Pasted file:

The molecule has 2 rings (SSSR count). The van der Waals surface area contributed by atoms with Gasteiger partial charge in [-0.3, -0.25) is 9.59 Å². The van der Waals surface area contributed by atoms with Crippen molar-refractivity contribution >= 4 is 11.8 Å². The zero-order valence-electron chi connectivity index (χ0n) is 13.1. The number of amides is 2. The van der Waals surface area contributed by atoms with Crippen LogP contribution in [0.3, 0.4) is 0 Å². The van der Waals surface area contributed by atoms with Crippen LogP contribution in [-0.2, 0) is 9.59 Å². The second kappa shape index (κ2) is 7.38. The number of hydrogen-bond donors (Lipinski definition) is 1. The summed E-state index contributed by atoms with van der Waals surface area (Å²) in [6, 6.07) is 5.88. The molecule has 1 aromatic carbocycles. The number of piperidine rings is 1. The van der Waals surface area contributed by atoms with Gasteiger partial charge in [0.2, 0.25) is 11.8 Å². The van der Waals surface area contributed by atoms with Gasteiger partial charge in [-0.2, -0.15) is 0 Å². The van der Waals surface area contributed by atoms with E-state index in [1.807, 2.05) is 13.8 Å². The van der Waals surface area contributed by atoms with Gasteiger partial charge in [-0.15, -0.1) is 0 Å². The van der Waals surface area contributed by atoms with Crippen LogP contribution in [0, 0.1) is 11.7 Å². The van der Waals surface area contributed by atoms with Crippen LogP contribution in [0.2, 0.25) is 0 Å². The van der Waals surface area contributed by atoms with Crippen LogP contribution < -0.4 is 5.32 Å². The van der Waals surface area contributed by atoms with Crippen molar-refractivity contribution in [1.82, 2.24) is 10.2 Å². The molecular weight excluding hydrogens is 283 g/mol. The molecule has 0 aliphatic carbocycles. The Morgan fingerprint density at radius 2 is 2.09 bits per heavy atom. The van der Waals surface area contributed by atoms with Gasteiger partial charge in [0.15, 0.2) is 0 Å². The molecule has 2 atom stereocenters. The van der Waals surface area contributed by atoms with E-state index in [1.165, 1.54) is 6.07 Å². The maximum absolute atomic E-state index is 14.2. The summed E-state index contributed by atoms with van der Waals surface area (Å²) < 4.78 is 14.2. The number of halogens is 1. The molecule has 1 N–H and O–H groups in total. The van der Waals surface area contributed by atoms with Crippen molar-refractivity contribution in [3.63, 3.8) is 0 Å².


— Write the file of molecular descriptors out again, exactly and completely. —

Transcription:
The molecule has 2 rings (SSSR count). The van der Waals surface area contributed by atoms with Gasteiger partial charge in [-0.3, -0.25) is 9.59 Å². The van der Waals surface area contributed by atoms with Crippen molar-refractivity contribution >= 4 is 11.8 Å². The zero-order valence-electron chi connectivity index (χ0n) is 13.1. The number of amides is 2. The van der Waals surface area contributed by atoms with Crippen LogP contribution in [0.3, 0.4) is 0 Å². The van der Waals surface area contributed by atoms with Crippen LogP contribution in [-0.2, 0) is 9.59 Å². The second kappa shape index (κ2) is 7.38. The number of hydrogen-bond donors (Lipinski definition) is 1. The summed E-state index contributed by atoms with van der Waals surface area (Å²) in [6, 6.07) is 5.88. The molecule has 1 aromatic carbocycles. The number of piperidine rings is 1. The van der Waals surface area contributed by atoms with Gasteiger partial charge in [0.2, 0.25) is 11.8 Å². The van der Waals surface area contributed by atoms with Gasteiger partial charge in [-0.2, -0.15) is 0 Å². The van der Waals surface area contributed by atoms with E-state index in [1.807, 2.05) is 13.8 Å². The van der Waals surface area contributed by atoms with Gasteiger partial charge in [-0.15, -0.1) is 0 Å². The van der Waals surface area contributed by atoms with Crippen LogP contribution in [0, 0.1) is 11.7 Å². The van der Waals surface area contributed by atoms with Crippen LogP contribution in [0.2, 0.25) is 0 Å². The van der Waals surface area contributed by atoms with Crippen LogP contribution < -0.4 is 5.32 Å². The van der Waals surface area contributed by atoms with Crippen molar-refractivity contribution in [1.82, 2.24) is 10.2 Å². The molecular weight excluding hydrogens is 283 g/mol. The molecule has 0 aliphatic carbocycles. The Morgan fingerprint density at radius 2 is 2.09 bits per heavy atom. The van der Waals surface area contributed by atoms with Gasteiger partial charge in [0.15, 0.2) is 0 Å². The molecule has 2 atom stereocenters. The van der Waals surface area contributed by atoms with E-state index in [1.165, 1.54) is 6.07 Å². The maximum absolute atomic E-state index is 14.2. The summed E-state index contributed by atoms with van der Waals surface area (Å²) < 4.78 is 14.2. The number of halogens is 1. The molecule has 1 N–H and O–H groups in total. The van der Waals surface area contributed by atoms with Crippen molar-refractivity contribution in [3.63, 3.8) is 0 Å².